Book reveals life on the run for Stoccos

Belinda Tasker
A new book pieces together parts of the puzzle behind infamous criminals Gino (R) and Mark Stocco

They were once Australia's most wanted men, but while Gino and Mark Stocco are now behind bars, plenty of questions remain about how the father and son duo turned from petty criminals to murderers.

Author and journalist Nino Bucci has pieced together as much of the puzzle as possible in a book about the pair, who were jailed for four decades last year following an eight-year crime spree that culminated in the cold-blooded murder of 68-year-old Rosario Cimone.

Mr Bucci began reporting on the Stoccos during the intense 12-day hunt for them that ended on an isolated property near Dubbo in NSW's central west in October 2015.

He began digging up information while NSW and Victoria police ramped up their search after the Stoccos opened fire on a police officer near Wagga Wagga, generating headlines across the country.

In his book - The Stoccos, Like Father, Like Son - Mr Bucci traces Gino's history.

The son of Italian migrants, Gino left school in Ingham, Queensland to work as a bricklayer, carpenter, cane cutter and petrol station owner, before enduring a painful split from his wife Connie in 1997 - something he later blamed for triggering his life on the run with his son.

Mark Stocco was studying civil engineering at James Cook University in Townsville, but threw that in to start the petrol station with his dad in 2001.

When that failed, they fell into a life of petty crime, which led to short stints behind bars.

When both were released from jail in 2007 after serving time for robbery, criminal damage and other charges, they decided to go "off the radar" because they were "disillusioned with the whole system".

For eight years they travelled between north Queensland, NSW and Victoria working on farms and building up secret stashes of stolen goods - including guns - along the way, as well as a great knowledge of rural back roads they could use as escape routes.

After interviewing several farmers who hired the men, Mr Bucci found they were regarded as hard workers, even if they were "a bit odd" and liked to share a bed.

However he also discovered a pattern of petty arguments between Gino and farmers over something seemingly innocuous, which would cause the Stoccos to suddenly flee.

Weeks later, in the dead of night, they would return to take their revenge by causing tens of thousands of dollars damage to the farm.

"It was really bizarre," Mr Bucci told AAP.

"Even after spending years researching these guys and speaking to as many people as possible about them and what made made them who they are, there are still some questions that you can't completely answer.

"I genuinely can't say why they'd do that. They wouldn't do anything that would make it clear to the people they were about to offend against that what they'd done was considered such a grave mistake that they were going to slash, burn, steal, whatever they could on the property."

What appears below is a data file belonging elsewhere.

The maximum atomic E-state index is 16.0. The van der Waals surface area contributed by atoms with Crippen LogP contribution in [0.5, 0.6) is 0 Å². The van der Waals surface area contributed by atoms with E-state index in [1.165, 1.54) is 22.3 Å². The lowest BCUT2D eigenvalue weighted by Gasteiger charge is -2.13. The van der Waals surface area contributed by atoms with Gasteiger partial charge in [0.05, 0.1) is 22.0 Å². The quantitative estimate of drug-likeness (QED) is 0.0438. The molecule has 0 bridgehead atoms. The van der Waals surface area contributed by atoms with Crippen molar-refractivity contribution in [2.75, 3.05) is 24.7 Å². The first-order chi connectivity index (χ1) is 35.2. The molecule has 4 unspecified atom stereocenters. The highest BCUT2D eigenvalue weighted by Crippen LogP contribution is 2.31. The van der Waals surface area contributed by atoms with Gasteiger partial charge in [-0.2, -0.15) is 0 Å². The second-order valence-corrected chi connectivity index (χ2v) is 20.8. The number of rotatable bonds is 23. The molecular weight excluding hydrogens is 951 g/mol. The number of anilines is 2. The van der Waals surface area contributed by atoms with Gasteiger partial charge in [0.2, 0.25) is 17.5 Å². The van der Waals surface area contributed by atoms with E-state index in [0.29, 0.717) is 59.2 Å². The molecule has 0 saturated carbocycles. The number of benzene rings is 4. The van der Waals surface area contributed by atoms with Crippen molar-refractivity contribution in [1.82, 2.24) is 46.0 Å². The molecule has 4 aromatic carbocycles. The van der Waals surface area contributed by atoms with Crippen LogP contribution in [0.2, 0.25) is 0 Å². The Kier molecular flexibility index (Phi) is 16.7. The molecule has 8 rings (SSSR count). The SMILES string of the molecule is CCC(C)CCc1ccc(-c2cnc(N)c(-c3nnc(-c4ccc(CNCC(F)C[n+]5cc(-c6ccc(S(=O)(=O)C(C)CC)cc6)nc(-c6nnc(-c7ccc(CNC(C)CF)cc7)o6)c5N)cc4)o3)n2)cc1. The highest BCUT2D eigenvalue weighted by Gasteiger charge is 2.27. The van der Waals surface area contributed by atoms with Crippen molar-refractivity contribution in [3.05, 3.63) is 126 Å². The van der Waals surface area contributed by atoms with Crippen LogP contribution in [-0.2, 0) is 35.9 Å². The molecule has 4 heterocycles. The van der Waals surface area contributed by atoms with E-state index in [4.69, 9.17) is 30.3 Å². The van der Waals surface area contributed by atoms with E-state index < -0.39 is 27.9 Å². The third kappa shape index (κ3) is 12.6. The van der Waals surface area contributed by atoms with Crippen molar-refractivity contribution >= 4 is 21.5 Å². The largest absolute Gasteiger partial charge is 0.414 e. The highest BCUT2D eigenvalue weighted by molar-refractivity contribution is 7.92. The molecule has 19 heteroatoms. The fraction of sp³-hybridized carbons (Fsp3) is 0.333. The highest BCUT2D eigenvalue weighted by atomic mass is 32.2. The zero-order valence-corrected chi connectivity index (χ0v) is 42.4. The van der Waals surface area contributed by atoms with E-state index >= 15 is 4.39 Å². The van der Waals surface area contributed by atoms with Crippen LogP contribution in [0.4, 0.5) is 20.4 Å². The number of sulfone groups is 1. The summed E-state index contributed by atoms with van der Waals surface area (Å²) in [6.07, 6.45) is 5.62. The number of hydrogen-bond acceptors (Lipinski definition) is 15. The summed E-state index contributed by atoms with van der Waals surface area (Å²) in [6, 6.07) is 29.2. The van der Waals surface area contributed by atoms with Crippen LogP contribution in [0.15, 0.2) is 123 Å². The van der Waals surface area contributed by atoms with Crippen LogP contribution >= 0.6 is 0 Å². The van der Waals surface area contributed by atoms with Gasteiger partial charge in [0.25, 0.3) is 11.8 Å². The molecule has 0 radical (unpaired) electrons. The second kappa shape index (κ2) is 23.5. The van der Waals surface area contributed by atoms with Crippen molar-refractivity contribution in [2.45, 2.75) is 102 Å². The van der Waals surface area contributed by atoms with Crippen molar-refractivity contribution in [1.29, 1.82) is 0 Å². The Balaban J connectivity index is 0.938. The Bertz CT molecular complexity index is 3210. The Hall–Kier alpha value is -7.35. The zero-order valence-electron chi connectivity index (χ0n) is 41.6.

By August 2015, Gino was on a list of Australia's 20 most wanted fugitives after three particularly nasty acts of revenge involving extensive property damage and theft.

When the couple the Stoccos were working for on the outskirts of Sydney discovered this, Gino and Mark left and weeks later ended up working on an illegal cannabis farm at Elong Elong, near Dubbo, where Rosario Cimone was a caretaker.

Again, arguments started, but this time Mark ordered his dad to kill Mr Cimone, who was shot and buried in a shallow grave.

The murder forced the Stoccos back on the road.

Police didn't know about the murder when they initially spotted the Stoccos in their stolen 4WD near Wagga Wagga a few days later and tried to give chase.

The Stoccos retaliated by opening fire, triggering what would become a 12-day hunt for the pair, before police cornered them back at the property where Mr Cimone was buried.

During the police hunt for the Stoccos in October 2015, some officers likened the pair to bushrangers.

Mr Bucci prefers to think of them as modern-day swagmen, who instead of wanting to slip a jolly jumbuck into their tucker bags they loaded up on TVs, farm equipment, airconditioners, food and guns.

The Stoccos declined Mr Bucci's requests for interviews for his book. And while many of their former employers agreed to talk, relatives of the Stoccos also refused.

Some of those Mr Bucci did speak with believe the Stoccos may have killed others, and that other people could have been involved in Mr Cimone's killing.

Mr Bucci believes it's unlikely the Stoccos killed anyone else, but quickly adds such an idea can't be ruled out entirely.

"When you are talking about two people who travelled such a vast area and were in such remote parts of the country, I think it's not out of the question," he said.

* The Stoccos, Like Father, Like Son is published by Penguin Random House.